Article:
Romy Schneider

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Romy Schneider
Romy Scheider (cropped).jpg
Romy Schneider, September 1965
Born Rosemarie Magdalena Albach
(1938-09-23)23 September 1938
Vienna, Austria
Died 29 May 1982(1982-05-29) (aged 43)
Paris, France
Occupation Actress
Years active 1953–1982
Spouse(s)
  • Harry Meyen (1966–1975)
  • Daniel Biasini (1975–1981)
Partner(s) Alain Delon (1959–1963)
Children

Romy Schneider (23 September 1938 – 29 May 1982) was an Austrian-born film actress who held German and French citizenship. She started her career in the German Heimatfilm genre in the early 1950s when she was 15. From 1955 to 1957 she played the central character of Empress Elisabeth of Austria in the Austrian Sissi trilogy. In 1958 she met Alain Delon and they became engaged; Schneider moved to France where she made successful and critically acclaimed films with some of the most notable film directors of that era. Her engagement to Delon ended in 1963 and Schneider subsequently married twice. The son from her first marriage died in an accident in 1981 when he was 14. In May 1982, aged 43, Schneider was found dead in her Paris apartment.

Early life[edit]

Schneider was born Rosemarie Magdalena Albach in Nazi-era Vienna, six months after the Anschluss, into a family of actors that included her paternal grandmother Rosa Albach-Retty, her Austrian father Wolf Albach-Retty and her German mother Magda Schneider. After her parents' divorce in 1945, Magda took charge of Romy and her brother Wolfi, eventually supervising the young girl's career, often appearing alongside her daughter. Her career was also overseen by her stepfather, Hans Herbert Blatzheim, a noted restaurateur who Schneider indicated had an unhealthy interest in her.[1][2][3][4][5]

Early career[edit]

Romy Schneider's first film, made when she was 15, was Wenn der weiße Flieder wieder blüht (When the White Lilacs Bloom Again) in 1953, credited as Romy Schneider-Albach. In 1954, Schneider for the first time portrayed a royal, playing a young Queen Victoria in the Austrian film Mädchenjahre einer Königin (known in the U.S. as The Story of Vickie and in Britain as Victoria in Dover). Schneider's breakthrough came with her portrayal of Empress Elisabeth of Austria, in the romantic biopic Sissi (1955) and its two sequels, Sissi – The Young Empress (1956) and Sissi – Fateful Years of an Empress (1957), all with Karlheinz Böhm, who became a close friend. Less stereotypical films during this busy period include Robinson soll nicht sterben (The Legend of Robinson Crusoe, 1957), working with a young Horst Buchholz, and Monpti (1957), directed by Helmut Käutner, again with Buchholz.

Schneider soon starred in Christine (1958), a remake of Max Ophüls's 1933 film Liebelei (itself based upon a play by Arthur Schnitzler and starring her mother Magda Schneider). It was during the filming of Christine that Schneider fell in love with French actor Alain Delon, who co-starred in the movie. She left Germany to join him in Paris and they announced their engagement in 1959.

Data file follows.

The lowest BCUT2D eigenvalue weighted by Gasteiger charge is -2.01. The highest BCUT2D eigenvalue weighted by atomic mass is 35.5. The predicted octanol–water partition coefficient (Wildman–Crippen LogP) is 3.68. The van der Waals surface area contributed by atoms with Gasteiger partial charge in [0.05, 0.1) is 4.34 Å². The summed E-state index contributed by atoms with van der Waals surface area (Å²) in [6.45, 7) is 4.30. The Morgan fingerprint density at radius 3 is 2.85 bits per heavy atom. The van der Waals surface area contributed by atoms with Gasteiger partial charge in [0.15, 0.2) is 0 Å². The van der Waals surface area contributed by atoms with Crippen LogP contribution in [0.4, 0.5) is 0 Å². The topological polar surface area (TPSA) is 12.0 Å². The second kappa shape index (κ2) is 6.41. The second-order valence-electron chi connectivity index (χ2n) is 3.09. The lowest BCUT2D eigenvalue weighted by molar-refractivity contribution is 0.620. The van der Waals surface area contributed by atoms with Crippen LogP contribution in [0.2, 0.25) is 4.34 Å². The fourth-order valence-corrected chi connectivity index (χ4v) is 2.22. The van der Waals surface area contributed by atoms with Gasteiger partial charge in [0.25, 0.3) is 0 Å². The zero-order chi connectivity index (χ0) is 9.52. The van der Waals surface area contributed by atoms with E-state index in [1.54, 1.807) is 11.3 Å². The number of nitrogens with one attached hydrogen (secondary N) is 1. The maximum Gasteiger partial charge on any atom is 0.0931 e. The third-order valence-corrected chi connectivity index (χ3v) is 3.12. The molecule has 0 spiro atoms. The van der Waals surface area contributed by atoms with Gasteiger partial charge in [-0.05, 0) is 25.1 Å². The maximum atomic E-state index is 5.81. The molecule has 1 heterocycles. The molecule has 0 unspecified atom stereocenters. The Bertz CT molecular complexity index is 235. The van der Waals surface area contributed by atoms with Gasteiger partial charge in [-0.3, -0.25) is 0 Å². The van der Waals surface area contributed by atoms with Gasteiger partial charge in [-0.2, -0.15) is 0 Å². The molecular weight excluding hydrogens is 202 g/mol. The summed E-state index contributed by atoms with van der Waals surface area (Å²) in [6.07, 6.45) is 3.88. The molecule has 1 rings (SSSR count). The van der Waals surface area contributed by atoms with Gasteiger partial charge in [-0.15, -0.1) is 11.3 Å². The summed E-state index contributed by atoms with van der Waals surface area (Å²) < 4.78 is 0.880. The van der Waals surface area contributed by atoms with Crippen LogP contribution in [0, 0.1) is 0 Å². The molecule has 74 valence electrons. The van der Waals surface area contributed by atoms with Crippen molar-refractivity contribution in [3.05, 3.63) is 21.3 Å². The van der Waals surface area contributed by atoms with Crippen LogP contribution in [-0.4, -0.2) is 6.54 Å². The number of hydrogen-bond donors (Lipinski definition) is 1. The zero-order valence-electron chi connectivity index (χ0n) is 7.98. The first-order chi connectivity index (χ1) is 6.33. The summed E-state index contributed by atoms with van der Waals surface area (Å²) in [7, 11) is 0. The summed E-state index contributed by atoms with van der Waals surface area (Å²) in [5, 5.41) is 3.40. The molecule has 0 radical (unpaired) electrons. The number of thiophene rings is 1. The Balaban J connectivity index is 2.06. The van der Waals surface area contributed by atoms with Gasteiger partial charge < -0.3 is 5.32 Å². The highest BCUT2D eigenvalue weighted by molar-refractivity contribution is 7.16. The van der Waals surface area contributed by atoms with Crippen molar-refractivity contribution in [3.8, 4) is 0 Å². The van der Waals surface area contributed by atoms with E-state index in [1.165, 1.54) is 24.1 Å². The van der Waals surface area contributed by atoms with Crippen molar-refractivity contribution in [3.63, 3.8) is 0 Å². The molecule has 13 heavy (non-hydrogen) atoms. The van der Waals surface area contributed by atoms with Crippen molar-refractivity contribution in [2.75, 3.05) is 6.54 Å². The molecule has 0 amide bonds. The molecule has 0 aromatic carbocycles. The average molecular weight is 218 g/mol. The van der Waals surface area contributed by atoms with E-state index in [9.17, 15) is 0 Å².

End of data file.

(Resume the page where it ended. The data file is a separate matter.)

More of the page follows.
Schneider decided to live and to work in France, slowly gaining the interest of film directors such as Orson Welles for The Trial (1962), based upon Franz Kafka's The Trial and was introduced by Delon to Luchino Visconti.

Under Visconti's direction, she gave performances in the Théâtre Moderne as Annabella (and Delon as Giovanni) in John Ford's stage play 'Tis Pity She's a Whore (1961) and in the film Boccaccio '70 (segment: "The Job"). In 1962 Schneider played Anna in Sacha Pitoëff's production of Chekhov's play The Seagull, also at the Théâtre Moderne. A brief stint in Hollywood included an appearance in Good Neighbor Sam (1964) a comedy with Jack Lemmon, while What's New Pussycat? (1965), although American financed, was shot in and around Paris. Schneider co-starred with Peter O'Toole, Peter Sellers and Woody Allen; the film was made from his first screenplay.

Schneider and Delon decided to split up in 1963 although they remained close lifelong friends. They continued to work together in such films as La Piscine (The Swimming Pool, 1968), which revitalized her career, and The Assassination of Trotsky (1972).

Later career[edit]

Schneider during the filming of Max et les Ferrailleurs

Schneider continued to work in France during the 1970s, most notably with director Claude Sautet on five films. Their first collaboration, The Things of Life (Les choses de la vie, 1970) with Michel Piccoli, was a great success and made Schneider an icon in France. The three colleagues teamed up again for the noir thriller Max et les Ferrailleurs (Max and the Junkmen, 1971), and she appeared with Yves Montand in Sautet's César et Rosalie (1972). Schneider portrayed Elisabeth of Austria again in Ludwig (1972), Visconti's film about the life of King Ludwig II of Bavaria. This time she played the Empress as a much more complex, mature, even bitter woman. "Sissi sticks to me just like oatmeal", Schneider once said.[6]